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Morehead State’s 21M Antenna to Support NASA Deep Space Network

Morehead State University

Morehead State is joining the largest and most sensitive scientific telecommunications system in the world as its 21-meter tracking antenna becomes a NASA Deep Space Network (DSN) affiliate.  

Officials from NASA visited MSU's Space Science Center Thursday, Aug. 12, to conduct an operational readiness review for the antenna. The MSU site will be the first non-NASA Deep Space Network affiliated node.   

The DNS includes antennas in Barstow, California; Madrid, Spain; and Canberra, Australia. Operated by NASA's Jet Propulsion Laboratory (JPL), the DSN supports NASA’s interplanetary missions. The DSN also provides radar and radio astronomy observations that improve the scientific understanding of the solar system and universe. The DSN sites are spaced roughly 120 degrees longitude apart, permitting constant communication with spacecraft as Earth rotates. Before a distant spacecraft sinks below the horizon at one DSN site, another site can pick up the signal and carry on communicating.  

The review will verify that personnel, systems and equipment are trained and ready to support deep space exploration missions.  Jeff Kruth, space systems engineer and the technical lead and Dr. Ben Malphrus, principal investigator, led the review for Morehead State University. 

"This tells us that on the day of the launch, everybody is going to be just waiting for this rocket to get off the ground, and everyone's going to be ready to support the missions," said Andres Martinez, program executive of Advanced Exploration Systems with NASA. "This is a chance for the students and their professors to showcase all of their work for us and to get feedback from us."   

Brad Arnold, project manager of the DNS for JPL, said the partnership between NASA and MSU is mutually beneficial.  

"There's a fantastic synergy here," Arnold said. "These are the next generation of engineers and scientists that will be performing space exploration, so that synergy is vital. If we can't motivate and inspire the young people out there, the program's dead."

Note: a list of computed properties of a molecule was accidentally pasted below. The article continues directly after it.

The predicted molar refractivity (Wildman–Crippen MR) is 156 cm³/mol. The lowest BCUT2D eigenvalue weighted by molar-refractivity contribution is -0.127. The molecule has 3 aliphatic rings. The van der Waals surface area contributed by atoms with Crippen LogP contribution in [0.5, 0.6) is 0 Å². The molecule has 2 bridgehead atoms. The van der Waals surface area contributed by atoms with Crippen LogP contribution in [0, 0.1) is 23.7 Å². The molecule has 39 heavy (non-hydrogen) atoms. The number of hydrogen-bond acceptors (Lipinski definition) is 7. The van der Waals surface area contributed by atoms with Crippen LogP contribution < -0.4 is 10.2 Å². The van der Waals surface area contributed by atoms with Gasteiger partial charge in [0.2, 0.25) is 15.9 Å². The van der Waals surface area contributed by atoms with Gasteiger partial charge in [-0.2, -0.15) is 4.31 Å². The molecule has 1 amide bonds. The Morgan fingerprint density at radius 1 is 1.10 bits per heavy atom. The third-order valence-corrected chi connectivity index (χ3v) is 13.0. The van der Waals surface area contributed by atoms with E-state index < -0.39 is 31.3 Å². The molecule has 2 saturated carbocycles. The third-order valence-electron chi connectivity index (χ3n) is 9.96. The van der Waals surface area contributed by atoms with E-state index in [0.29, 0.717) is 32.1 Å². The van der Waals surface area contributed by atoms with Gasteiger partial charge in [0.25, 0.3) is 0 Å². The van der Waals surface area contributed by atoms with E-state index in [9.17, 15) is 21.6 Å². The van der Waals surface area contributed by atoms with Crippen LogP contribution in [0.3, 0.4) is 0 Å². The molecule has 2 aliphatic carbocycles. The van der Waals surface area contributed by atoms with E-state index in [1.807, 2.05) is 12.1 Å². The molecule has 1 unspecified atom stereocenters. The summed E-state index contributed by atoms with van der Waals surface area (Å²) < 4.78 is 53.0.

MSU and NASA have a long-standing partnership. The 21-meter antenna at MSU has been operational since 2006, allowing students to gain valuable skills and experience in researching astrophysics, satellite telecommunications, RF and electrical engineering, and software development. NASA and MSU have also partnered on numerous missions involving CubeSats, small satellites designed, built and tested by MSU students and space systems engineering faculty. One such CubeSat, Lunar IceCube, will be a secondary payload on NASA's Artemis I mission to the moon later this year. Martinez said today's MSU students are tomorrow's aerospace engineers.     

"The students are going through an experience that not many students get to do," Martinez said. "One of the missions of NASA is to prepare the next generation. Over the last five to seven years, some of (MSU'S) students have come into the NASA workforce; they've gone into the industry, working on projects for us.”

Becoming an affiliated node on the NASA DSN represents a major milestone for the Space Science Center faculty, staff and students.  The initiative has been supported by NASA’s Advanced Exploration Systems (AES) and NASA’s Human Exploration and Operations Mission Directorate. 

To learn more about MSU's Department of Physics, Earth Science and Space Systems Engineering programs, visit http://www.moreheadstate.edu/phes or email phes@moreheadstate.edu or call 606-783-2381.  

Morehead State is a NASA Space Grant University. The Space Grant national network includes over 850 affiliates from universities, colleges, industry, museums, science centers, and state and local agencies. 

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